Iron supplement overdose symptoms

Updated July 18, 2017

Iron is a mineral that is essential for your overall health. It is one of the most plentiful metals in the world and is present in fish, red meat, chicken, lentils and beans. If you do not get enough iron from dietary sources, then you can take this mineral as a supplement. However, taking more than recommended amounts may result in iron toxicity and severe side effects.

How much is an overdose?

According to the National Health Service, adult men need only 8.7 mg of iron a day and women require 14.8 mg a day. The upper safe limit is 17 mg, according to the NHS, but a doctor may prescribe higher doses in certain conditions.

Gastrointestinal symptoms

One group of symptoms caused by an iron overdose is gastrointestinal in nature. These symptoms include nausea, vomiting and diarrhoea. Additionally, the extra iron in the system may cause a metallic taste in the mouth. Iron may cause intestinal bleeding, which causes very dark or black stool. Blood may be visible in the stool as well. These symptoms occur within one to six hours after the iron is consumed, notes the Linus Pauling Institute in the U.S., adding that these symptoms may improve but return within 12 to 48 hours. If enough iron is ingested to cause permanent damage to the stomach, the damage is detectable between approximately two and six weeks after ingesting the overdose of iron.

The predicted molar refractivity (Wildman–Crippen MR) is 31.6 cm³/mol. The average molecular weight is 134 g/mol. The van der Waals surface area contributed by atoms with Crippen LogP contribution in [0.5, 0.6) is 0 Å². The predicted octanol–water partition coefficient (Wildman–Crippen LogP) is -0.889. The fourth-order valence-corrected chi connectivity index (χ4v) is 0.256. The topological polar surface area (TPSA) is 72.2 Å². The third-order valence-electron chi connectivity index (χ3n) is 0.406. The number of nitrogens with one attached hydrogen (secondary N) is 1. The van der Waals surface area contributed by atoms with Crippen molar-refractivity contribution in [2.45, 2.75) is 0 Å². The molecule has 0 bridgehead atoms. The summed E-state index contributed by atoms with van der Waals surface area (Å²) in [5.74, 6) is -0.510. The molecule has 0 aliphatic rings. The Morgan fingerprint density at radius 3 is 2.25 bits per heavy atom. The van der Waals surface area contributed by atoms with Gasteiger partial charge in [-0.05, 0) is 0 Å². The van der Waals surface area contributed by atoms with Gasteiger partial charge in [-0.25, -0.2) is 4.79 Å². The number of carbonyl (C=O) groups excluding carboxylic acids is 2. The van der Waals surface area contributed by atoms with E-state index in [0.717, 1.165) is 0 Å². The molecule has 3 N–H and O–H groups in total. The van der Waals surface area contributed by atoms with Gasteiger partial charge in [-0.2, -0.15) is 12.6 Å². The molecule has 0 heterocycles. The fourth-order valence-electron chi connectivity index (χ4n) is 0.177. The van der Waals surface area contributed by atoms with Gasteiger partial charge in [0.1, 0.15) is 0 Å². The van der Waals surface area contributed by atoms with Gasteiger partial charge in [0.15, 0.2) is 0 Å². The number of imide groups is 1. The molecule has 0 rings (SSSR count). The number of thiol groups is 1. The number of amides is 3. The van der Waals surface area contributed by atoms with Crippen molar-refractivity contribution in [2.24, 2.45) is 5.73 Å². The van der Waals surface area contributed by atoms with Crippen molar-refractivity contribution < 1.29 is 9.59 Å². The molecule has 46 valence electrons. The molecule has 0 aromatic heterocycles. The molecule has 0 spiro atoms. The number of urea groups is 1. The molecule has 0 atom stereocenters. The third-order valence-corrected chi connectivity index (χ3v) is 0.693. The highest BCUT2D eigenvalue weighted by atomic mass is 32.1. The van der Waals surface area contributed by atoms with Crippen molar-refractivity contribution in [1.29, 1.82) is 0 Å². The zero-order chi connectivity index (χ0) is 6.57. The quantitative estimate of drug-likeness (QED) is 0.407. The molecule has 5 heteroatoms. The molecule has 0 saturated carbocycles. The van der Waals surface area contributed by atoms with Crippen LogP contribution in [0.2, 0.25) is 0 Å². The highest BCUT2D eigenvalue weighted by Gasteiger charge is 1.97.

Central nervous system symptoms

Overdoses of iron may lead to symptoms due to central nervous system damage. These symptoms may manifest similarly to the flu. These symptoms include becoming dizzy and having chills, fever and headache. If the quantity of iron ingested is large enough, it is possible that you may slip into a coma and be unresponsive within 30 minutes to one hour after consuming the iron.

Cardiovascular system symptoms

An overdose of iron can also affect the cardiovascular system. Symptoms associated with the blood and heart include low blood pressure, and a heartbeat that is abnormally fast or weak. Shock can occur if enough iron is consumed, which means that blood flow is not adequate enough for normal organ functioning. Poor blood flow can also lead to fingernails and lips that are bluish in colour, and skin may become very pale.

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About the Author

Leah DiPlacido, a medical writer with more than nine years of biomedical writing experience, received her doctorate in immunology from Yale University. Her work is published in "Journal of Immunology," "Arthritis and Rheumatism" and "Journal of Experimental Medicine." She writes about disease for doctors, scientists and the general public.